Why Should I Consider a Real Estate Survey?March 11, 2020
Is a Real Estate Survey Worth the Cost? We cannot…
Title insurance is designed to protect you in case someone in the future makes a claim against your property. These claims could include money owed on an outstanding deed of trust, a mechanics lien, or even disputes over the boundaries of the property.* Unfortunately, there is no way to prevent someone from making such claims, even if they are completely false, and the legal costs of defending against such claims can add up very quickly.
With a title insurance policy, the title insurance company would step in and defend you against these claims and even pay you up to the purchase price of the property if you were to lose the case.
*To make sure your property boundaries are insured, you must give the title insurance company a copy of a recent survey at the time you purchase the property.
Yes, you should always have the title searched before buying property. The only way to know for certain that a parcel of real property has a clear title is to perform a title search and have a real property lawyer certify the title.
For instance, there could be a judgment against one of the sellers (or prior owner), an outstanding deed of trust or mortgage, or other issues that could cause you problems in the future.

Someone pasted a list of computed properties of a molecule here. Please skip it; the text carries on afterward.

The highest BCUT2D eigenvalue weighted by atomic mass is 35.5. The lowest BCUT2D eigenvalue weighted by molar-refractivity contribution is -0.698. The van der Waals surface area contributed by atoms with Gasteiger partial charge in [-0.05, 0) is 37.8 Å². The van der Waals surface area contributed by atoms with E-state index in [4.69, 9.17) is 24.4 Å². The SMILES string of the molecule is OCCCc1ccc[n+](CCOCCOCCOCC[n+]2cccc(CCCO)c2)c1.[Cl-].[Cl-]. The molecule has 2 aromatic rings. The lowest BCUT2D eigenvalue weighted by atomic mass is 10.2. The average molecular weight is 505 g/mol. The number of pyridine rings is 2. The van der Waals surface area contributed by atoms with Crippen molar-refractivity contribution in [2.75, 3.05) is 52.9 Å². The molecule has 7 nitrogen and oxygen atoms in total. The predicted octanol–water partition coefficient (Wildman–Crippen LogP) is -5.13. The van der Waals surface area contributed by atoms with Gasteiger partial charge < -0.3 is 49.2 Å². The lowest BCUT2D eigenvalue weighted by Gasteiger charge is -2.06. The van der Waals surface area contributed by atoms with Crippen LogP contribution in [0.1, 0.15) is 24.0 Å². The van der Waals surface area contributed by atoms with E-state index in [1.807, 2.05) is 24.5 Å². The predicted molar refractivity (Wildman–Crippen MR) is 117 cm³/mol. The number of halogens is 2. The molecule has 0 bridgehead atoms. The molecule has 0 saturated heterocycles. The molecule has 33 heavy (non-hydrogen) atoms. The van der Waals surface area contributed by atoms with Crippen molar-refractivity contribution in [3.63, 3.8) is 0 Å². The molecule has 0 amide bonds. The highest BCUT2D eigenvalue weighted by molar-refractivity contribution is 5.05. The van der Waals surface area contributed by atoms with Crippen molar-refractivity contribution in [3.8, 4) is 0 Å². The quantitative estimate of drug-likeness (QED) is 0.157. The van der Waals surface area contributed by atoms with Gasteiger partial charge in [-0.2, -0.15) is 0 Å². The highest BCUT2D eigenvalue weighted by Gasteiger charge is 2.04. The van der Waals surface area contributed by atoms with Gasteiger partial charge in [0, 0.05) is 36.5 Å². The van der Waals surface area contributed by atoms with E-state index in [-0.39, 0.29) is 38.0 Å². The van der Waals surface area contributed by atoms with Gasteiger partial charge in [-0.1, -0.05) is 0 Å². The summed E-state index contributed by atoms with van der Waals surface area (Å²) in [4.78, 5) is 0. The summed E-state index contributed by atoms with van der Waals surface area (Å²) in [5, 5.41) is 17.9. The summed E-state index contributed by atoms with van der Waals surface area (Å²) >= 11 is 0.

The premiums for title insurance are regulated by the state based on purchase price, so the costs for obtaining a policy are kept relatively low compared to the purchase price of the property. The premium is based on the purchase price, but may be reduced if there is a prior policy with the title insurer.
If you are using a loan to finance the purchase price of the property, your lender will require you to pay for a lender’s title insurance policy. The cost of the lender’s policy will be based on your loan amount and will offset the additional premium needed for your owner’s title policy.
Contrary to popular belief, a lender’s title insurance policy is virtually useless to the actual owner of the property. The lender’s policy will only apply if a claim is made on the property that affects the lender’s ability to obtain repayment.
A common scenario in which this could occur is if someone claims an interest in the property that is superior to the lender’s interest. Importantly, the lender’s policy does not require a title insurance company to defend your rights or cover your expenses in defending your rights.
At Helms Bennett, P.A. we have attorneys who can help you with any real estate closings or questions. If you are interested in scheduling a consultation or a closing, please contact our office at 704.289.4577.Back to all blog posts